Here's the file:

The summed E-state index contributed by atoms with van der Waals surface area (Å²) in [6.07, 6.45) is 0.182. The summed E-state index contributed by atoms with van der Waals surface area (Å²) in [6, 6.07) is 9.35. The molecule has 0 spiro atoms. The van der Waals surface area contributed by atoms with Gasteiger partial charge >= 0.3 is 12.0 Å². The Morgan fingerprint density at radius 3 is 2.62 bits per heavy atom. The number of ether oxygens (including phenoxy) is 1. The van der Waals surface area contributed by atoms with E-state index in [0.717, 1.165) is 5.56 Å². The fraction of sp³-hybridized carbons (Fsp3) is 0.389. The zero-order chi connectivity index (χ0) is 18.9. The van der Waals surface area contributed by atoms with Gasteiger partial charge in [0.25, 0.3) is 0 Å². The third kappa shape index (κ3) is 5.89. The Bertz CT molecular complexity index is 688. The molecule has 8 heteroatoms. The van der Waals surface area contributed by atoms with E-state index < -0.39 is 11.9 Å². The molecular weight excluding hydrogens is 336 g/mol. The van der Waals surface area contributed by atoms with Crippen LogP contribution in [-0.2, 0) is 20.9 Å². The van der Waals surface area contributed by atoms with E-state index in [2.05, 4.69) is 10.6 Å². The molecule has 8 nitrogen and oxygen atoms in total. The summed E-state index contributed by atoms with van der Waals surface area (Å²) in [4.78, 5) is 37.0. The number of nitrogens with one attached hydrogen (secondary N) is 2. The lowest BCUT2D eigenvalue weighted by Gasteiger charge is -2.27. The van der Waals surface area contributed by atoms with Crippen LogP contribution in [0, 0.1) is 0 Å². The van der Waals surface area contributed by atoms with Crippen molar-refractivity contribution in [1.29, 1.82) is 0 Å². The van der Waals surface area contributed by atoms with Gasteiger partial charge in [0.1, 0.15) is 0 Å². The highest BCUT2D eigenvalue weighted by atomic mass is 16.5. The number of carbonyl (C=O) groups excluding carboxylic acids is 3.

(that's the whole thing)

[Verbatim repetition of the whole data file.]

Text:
The summed E-state index contributed by atoms with van der Waals surface area (Å²) in [6.07, 6.45) is 0.182. The summed E-state index contributed by atoms with van der Waals surface area (Å²) in [6, 6.07) is 9.35. The molecule has 0 spiro atoms. The van der Waals surface area contributed by atoms with Gasteiger partial charge >= 0.3 is 12.0 Å². The Morgan fingerprint density at radius 3 is 2.62 bits per heavy atom. The number of ether oxygens (including phenoxy) is 1. The van der Waals surface area contributed by atoms with E-state index in [0.717, 1.165) is 5.56 Å². The fraction of sp³-hybridized carbons (Fsp3) is 0.389. The zero-order chi connectivity index (χ0) is 18.9. The van der Waals surface area contributed by atoms with Gasteiger partial charge in [0.25, 0.3) is 0 Å². The third kappa shape index (κ3) is 5.89. The Bertz CT molecular complexity index is 688. The molecule has 8 heteroatoms. The van der Waals surface area contributed by atoms with E-state index < -0.39 is 11.9 Å². The molecular weight excluding hydrogens is 336 g/mol. The van der Waals surface area contributed by atoms with Crippen LogP contribution in [-0.2, 0) is 20.9 Å². The van der Waals surface area contributed by atoms with E-state index in [2.05, 4.69) is 10.6 Å². The molecule has 8 nitrogen and oxygen atoms in total. The summed E-state index contributed by atoms with van der Waals surface area (Å²) in [4.78, 5) is 37.0. The number of nitrogens with one attached hydrogen (secondary N) is 2. The lowest BCUT2D eigenvalue weighted by Gasteiger charge is -2.27. The van der Waals surface area contributed by atoms with Crippen LogP contribution in [0, 0.1) is 0 Å². The van der Waals surface area contributed by atoms with Crippen molar-refractivity contribution in [1.29, 1.82) is 0 Å². The van der Waals surface area contributed by atoms with Gasteiger partial charge in [0.1, 0.15) is 0 Å². The highest BCUT2D eigenvalue weighted by atomic mass is 16.5. The number of carbonyl (C=O) groups excluding carboxylic acids is 3.